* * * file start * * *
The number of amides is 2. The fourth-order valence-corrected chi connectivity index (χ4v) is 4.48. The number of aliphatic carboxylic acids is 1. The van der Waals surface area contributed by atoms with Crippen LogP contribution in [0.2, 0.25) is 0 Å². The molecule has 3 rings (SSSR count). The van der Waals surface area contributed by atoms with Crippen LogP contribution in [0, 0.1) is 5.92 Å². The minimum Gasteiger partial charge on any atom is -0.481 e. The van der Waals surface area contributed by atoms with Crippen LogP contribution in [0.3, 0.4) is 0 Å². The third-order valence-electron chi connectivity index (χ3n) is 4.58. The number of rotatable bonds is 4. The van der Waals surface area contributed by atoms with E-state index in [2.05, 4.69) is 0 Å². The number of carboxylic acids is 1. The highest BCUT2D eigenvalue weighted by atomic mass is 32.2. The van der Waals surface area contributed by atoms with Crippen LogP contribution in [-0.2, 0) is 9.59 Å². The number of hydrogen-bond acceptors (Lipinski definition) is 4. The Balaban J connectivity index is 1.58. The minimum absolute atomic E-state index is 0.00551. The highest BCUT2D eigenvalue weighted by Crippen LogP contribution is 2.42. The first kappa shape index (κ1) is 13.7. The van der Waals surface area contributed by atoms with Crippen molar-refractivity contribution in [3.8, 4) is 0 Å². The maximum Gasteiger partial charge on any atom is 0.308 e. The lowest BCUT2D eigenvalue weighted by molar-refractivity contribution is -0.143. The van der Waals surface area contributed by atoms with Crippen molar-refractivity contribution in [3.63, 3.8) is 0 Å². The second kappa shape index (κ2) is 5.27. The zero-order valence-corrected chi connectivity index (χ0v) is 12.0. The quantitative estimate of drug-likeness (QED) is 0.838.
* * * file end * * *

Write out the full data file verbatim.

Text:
The number of amides is 2. The fourth-order valence-corrected chi connectivity index (χ4v) is 4.48. The number of aliphatic carboxylic acids is 1. The van der Waals surface area contributed by atoms with Crippen LogP contribution in [0.2, 0.25) is 0 Å². The molecule has 3 rings (SSSR count). The van der Waals surface area contributed by atoms with Crippen LogP contribution in [0, 0.1) is 5.92 Å². The minimum Gasteiger partial charge on any atom is -0.481 e. The van der Waals surface area contributed by atoms with Crippen LogP contribution in [0.3, 0.4) is 0 Å². The third-order valence-electron chi connectivity index (χ3n) is 4.58. The number of rotatable bonds is 4. The van der Waals surface area contributed by atoms with E-state index in [2.05, 4.69) is 0 Å². The number of carboxylic acids is 1. The highest BCUT2D eigenvalue weighted by atomic mass is 32.2. The van der Waals surface area contributed by atoms with Crippen LogP contribution in [-0.2, 0) is 9.59 Å². The number of hydrogen-bond acceptors (Lipinski definition) is 4. The Balaban J connectivity index is 1.58. The minimum absolute atomic E-state index is 0.00551. The highest BCUT2D eigenvalue weighted by Crippen LogP contribution is 2.42. The first kappa shape index (κ1) is 13.7. The van der Waals surface area contributed by atoms with Crippen molar-refractivity contribution in [3.8, 4) is 0 Å². The maximum Gasteiger partial charge on any atom is 0.308 e. The lowest BCUT2D eigenvalue weighted by molar-refractivity contribution is -0.143. The van der Waals surface area contributed by atoms with Crippen molar-refractivity contribution in [3.63, 3.8) is 0 Å². The second kappa shape index (κ2) is 5.27. The zero-order valence-corrected chi connectivity index (χ0v) is 12.0. The quantitative estimate of drug-likeness (QED) is 0.838.